Thousands March in Tizi Ouzzou for Independence of Kabylie from Algeria

Thousands March in Tizi Ouzzou for Independence of Kabylie from Algeria

Thousands took to the streets of Tizi Ouzzou in response to the call by the Movement for the Independence of Kabylie (MAK), on the occasion of the commemoration of the Amazigh Spring.

Thousands of protesters carried banners and the blue, yellow and red flags of the independent Kabylie state while chanting slogans demanding the self-determination of their region despite the heavy security measures deployed by the Algerian state to quell the march.

The protesters also denounced the crackdown by Algerian authorities on the leaders of the MAK while stressing the peaceful character of their independence-seeking movement.

The march started from the University of Tizi Ouzzou, which was named after the leading Amazigh writer Mouloud Mammeri. The latter was banned in 1980 from delivering a confrence in the same university on the need to recognize the Amazigh constituent in Algeria leading to widespread protests that came to be called the Amazigh Spring.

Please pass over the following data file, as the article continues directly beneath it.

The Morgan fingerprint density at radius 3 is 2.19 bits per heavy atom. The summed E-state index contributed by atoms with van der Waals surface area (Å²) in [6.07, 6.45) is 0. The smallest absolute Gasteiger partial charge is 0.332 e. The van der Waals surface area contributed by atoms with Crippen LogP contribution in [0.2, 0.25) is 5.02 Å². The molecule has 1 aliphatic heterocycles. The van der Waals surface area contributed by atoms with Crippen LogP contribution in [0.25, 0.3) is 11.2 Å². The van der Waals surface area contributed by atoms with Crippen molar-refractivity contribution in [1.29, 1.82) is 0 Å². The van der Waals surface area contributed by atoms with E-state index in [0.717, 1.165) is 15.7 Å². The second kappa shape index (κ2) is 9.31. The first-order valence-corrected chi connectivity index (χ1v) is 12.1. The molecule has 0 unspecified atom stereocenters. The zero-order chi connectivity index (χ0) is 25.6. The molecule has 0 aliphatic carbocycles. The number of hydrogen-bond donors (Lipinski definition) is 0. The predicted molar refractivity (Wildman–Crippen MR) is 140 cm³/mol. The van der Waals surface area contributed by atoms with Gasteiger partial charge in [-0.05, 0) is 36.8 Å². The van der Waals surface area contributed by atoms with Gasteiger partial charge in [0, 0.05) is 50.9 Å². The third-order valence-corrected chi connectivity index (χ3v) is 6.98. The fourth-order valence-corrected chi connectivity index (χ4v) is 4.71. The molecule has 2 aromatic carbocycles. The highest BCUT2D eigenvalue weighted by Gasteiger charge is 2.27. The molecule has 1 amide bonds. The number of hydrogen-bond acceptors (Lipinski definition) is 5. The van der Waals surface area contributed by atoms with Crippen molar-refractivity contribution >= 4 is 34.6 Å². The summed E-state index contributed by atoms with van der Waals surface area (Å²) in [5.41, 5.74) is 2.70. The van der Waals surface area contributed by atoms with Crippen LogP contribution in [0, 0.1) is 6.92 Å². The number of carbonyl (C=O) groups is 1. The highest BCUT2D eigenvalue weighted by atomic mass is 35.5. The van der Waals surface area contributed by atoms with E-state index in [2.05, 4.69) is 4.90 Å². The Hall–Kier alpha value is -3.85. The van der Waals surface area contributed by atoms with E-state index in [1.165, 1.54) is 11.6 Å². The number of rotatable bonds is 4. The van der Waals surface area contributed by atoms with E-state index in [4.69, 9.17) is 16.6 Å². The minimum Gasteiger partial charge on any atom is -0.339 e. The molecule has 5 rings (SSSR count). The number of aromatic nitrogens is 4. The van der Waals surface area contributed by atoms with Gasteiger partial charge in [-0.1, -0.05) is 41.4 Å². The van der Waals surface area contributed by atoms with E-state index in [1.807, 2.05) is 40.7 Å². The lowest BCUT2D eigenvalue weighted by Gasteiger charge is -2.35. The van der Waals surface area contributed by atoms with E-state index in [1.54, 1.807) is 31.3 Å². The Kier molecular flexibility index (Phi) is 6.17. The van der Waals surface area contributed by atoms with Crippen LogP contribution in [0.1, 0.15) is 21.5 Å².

In 2001, the crackdown of the regime on Amazigh protesters demanding more rights and a halt of the arabization policy will take a bloody form leading to the death of nearly 160 protesters in the Kabylie region.

Since then, the movement for the independence of the Kabylie region (MAK) has been gaining ground among the population of the restive towns and cities in the Amazigh speaking mountains east of the capital Algiers.

The MAK is led by Ferhat Mhenni who lives in exile in France. The MAK invokes a series of grievances the Kabylie region witnessed after the independence of Algeria. They blame the Algerian regime for seeking to eradicate their linguistic and cultural particularities by imposing an arabization policy coupled with economic marginalization.

MAK militants also argue that their region has been attached by colonial France to an artificial Algerian state and that their historic leaders who fought for independence from France have been marginalized along with their region in post-independent Algeria.

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